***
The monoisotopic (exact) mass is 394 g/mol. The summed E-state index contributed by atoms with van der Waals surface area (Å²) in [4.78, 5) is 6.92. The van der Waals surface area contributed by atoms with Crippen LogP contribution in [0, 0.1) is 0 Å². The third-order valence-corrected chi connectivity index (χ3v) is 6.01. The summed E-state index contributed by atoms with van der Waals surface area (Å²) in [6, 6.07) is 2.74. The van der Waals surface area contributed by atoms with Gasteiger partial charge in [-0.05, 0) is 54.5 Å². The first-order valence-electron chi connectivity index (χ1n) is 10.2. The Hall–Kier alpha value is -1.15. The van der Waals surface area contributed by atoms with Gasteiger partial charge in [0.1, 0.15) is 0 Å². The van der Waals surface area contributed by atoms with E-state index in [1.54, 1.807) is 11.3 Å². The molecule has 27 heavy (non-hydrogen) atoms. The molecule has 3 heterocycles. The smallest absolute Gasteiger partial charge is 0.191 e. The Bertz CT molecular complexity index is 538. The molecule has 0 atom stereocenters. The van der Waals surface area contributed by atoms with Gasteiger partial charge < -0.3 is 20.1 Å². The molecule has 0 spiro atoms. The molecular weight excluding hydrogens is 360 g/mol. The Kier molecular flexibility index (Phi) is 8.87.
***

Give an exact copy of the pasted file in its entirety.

The monoisotopic (exact) mass is 394 g/mol. The summed E-state index contributed by atoms with van der Waals surface area (Å²) in [4.78, 5) is 6.92. The van der Waals surface area contributed by atoms with Crippen LogP contribution in [0, 0.1) is 0 Å². The third-order valence-corrected chi connectivity index (χ3v) is 6.01. The summed E-state index contributed by atoms with van der Waals surface area (Å²) in [6, 6.07) is 2.74. The van der Waals surface area contributed by atoms with Gasteiger partial charge in [-0.05, 0) is 54.5 Å². The first-order valence-electron chi connectivity index (χ1n) is 10.2. The Hall–Kier alpha value is -1.15. The van der Waals surface area contributed by atoms with Gasteiger partial charge in [0.1, 0.15) is 0 Å². The van der Waals surface area contributed by atoms with E-state index in [1.54, 1.807) is 11.3 Å². The molecule has 27 heavy (non-hydrogen) atoms. The molecule has 3 heterocycles. The smallest absolute Gasteiger partial charge is 0.191 e. The Bertz CT molecular complexity index is 538. The molecule has 0 atom stereocenters. The van der Waals surface area contributed by atoms with Gasteiger partial charge < -0.3 is 20.1 Å². The molecule has 0 spiro atoms. The molecular weight excluding hydrogens is 360 g/mol. The Kier molecular flexibility index (Phi) is 8.87.